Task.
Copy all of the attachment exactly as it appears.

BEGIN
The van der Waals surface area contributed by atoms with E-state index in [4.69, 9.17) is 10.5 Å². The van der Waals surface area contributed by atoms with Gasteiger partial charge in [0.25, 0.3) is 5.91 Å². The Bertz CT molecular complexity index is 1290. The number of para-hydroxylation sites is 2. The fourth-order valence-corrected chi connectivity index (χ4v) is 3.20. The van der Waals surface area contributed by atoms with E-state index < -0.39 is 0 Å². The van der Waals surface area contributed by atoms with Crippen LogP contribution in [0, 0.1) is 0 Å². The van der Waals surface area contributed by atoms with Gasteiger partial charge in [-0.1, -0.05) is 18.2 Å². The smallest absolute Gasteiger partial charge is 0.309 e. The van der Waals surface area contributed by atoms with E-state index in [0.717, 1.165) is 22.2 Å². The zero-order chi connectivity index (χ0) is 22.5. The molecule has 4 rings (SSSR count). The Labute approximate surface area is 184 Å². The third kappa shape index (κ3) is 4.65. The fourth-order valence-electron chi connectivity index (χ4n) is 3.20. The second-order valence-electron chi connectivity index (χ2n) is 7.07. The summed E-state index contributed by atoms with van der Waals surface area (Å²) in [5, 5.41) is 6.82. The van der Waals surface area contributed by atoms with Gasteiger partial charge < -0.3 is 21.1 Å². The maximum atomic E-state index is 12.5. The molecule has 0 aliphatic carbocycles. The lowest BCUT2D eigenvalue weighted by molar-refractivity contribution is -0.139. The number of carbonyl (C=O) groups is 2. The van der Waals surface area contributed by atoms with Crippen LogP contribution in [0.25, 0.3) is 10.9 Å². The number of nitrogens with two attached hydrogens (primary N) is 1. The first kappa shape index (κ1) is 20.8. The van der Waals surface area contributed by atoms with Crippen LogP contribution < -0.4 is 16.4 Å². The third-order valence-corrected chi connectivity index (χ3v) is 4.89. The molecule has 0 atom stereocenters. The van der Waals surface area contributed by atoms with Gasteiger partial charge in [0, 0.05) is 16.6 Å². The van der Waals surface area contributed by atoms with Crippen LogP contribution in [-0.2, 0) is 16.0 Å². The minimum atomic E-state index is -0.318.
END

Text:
The van der Waals surface area contributed by atoms with E-state index in [4.69, 9.17) is 10.5 Å². The van der Waals surface area contributed by atoms with Gasteiger partial charge in [0.25, 0.3) is 5.91 Å². The Bertz CT molecular complexity index is 1290. The number of para-hydroxylation sites is 2. The fourth-order valence-corrected chi connectivity index (χ4v) is 3.20. The van der Waals surface area contributed by atoms with E-state index < -0.39 is 0 Å². The van der Waals surface area contributed by atoms with Crippen LogP contribution in [0, 0.1) is 0 Å². The van der Waals surface area contributed by atoms with Gasteiger partial charge in [-0.1, -0.05) is 18.2 Å². The smallest absolute Gasteiger partial charge is 0.309 e. The van der Waals surface area contributed by atoms with E-state index in [0.717, 1.165) is 22.2 Å². The zero-order chi connectivity index (χ0) is 22.5. The molecule has 4 rings (SSSR count). The Labute approximate surface area is 184 Å². The third kappa shape index (κ3) is 4.65. The fourth-order valence-electron chi connectivity index (χ4n) is 3.20. The second-order valence-electron chi connectivity index (χ2n) is 7.07. The summed E-state index contributed by atoms with van der Waals surface area (Å²) in [5, 5.41) is 6.82. The van der Waals surface area contributed by atoms with Gasteiger partial charge < -0.3 is 21.1 Å². The maximum atomic E-state index is 12.5. The molecule has 0 aliphatic carbocycles. The lowest BCUT2D eigenvalue weighted by molar-refractivity contribution is -0.139. The number of carbonyl (C=O) groups is 2. The van der Waals surface area contributed by atoms with Crippen LogP contribution in [0.25, 0.3) is 10.9 Å². The number of nitrogens with two attached hydrogens (primary N) is 1. The first kappa shape index (κ1) is 20.8. The van der Waals surface area contributed by atoms with Crippen LogP contribution < -0.4 is 16.4 Å². The third-order valence-corrected chi connectivity index (χ3v) is 4.89. The molecule has 0 atom stereocenters. The van der Waals surface area contributed by atoms with Gasteiger partial charge in [0, 0.05) is 16.6 Å². The van der Waals surface area contributed by atoms with Crippen LogP contribution in [-0.2, 0) is 16.0 Å². The minimum atomic E-state index is -0.318.